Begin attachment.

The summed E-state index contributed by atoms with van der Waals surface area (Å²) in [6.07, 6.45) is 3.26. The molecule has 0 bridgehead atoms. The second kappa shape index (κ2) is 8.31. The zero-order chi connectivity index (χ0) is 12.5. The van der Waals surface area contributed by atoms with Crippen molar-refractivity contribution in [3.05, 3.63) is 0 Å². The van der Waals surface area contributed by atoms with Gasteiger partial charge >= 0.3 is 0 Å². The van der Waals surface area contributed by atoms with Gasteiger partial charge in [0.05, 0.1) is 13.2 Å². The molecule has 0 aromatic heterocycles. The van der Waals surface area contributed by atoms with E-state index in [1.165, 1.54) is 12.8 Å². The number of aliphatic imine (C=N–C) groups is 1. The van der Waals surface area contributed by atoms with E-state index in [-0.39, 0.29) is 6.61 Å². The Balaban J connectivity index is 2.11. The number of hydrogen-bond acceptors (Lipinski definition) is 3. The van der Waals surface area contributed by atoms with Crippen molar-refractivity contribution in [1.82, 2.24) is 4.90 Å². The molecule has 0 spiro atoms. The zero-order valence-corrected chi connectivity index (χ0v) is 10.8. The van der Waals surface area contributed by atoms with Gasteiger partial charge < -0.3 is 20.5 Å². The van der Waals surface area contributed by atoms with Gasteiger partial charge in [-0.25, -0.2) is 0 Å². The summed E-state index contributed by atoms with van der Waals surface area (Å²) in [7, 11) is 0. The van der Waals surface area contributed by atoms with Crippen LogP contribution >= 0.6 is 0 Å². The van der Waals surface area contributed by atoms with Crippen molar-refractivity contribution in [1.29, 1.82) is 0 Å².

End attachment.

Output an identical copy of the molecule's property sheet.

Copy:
The summed E-state index contributed by atoms with van der Waals surface area (Å²) in [6.07, 6.45) is 3.26. The molecule has 0 bridgehead atoms. The second kappa shape index (κ2) is 8.31. The zero-order chi connectivity index (χ0) is 12.5. The van der Waals surface area contributed by atoms with Crippen molar-refractivity contribution in [3.05, 3.63) is 0 Å². The van der Waals surface area contributed by atoms with Gasteiger partial charge >= 0.3 is 0 Å². The van der Waals surface area contributed by atoms with Gasteiger partial charge in [0.05, 0.1) is 13.2 Å². The molecule has 0 aromatic heterocycles. The van der Waals surface area contributed by atoms with E-state index in [1.165, 1.54) is 12.8 Å². The number of aliphatic imine (C=N–C) groups is 1. The van der Waals surface area contributed by atoms with E-state index in [-0.39, 0.29) is 6.61 Å². The Balaban J connectivity index is 2.11. The number of hydrogen-bond acceptors (Lipinski definition) is 3. The van der Waals surface area contributed by atoms with Crippen molar-refractivity contribution in [1.82, 2.24) is 4.90 Å². The molecule has 0 spiro atoms. The zero-order valence-corrected chi connectivity index (χ0v) is 10.8. The van der Waals surface area contributed by atoms with Gasteiger partial charge < -0.3 is 20.5 Å². The van der Waals surface area contributed by atoms with Gasteiger partial charge in [-0.25, -0.2) is 0 Å². The summed E-state index contributed by atoms with van der Waals surface area (Å²) in [7, 11) is 0. The van der Waals surface area contributed by atoms with Crippen LogP contribution >= 0.6 is 0 Å². The van der Waals surface area contributed by atoms with Crippen molar-refractivity contribution in [1.29, 1.82) is 0 Å².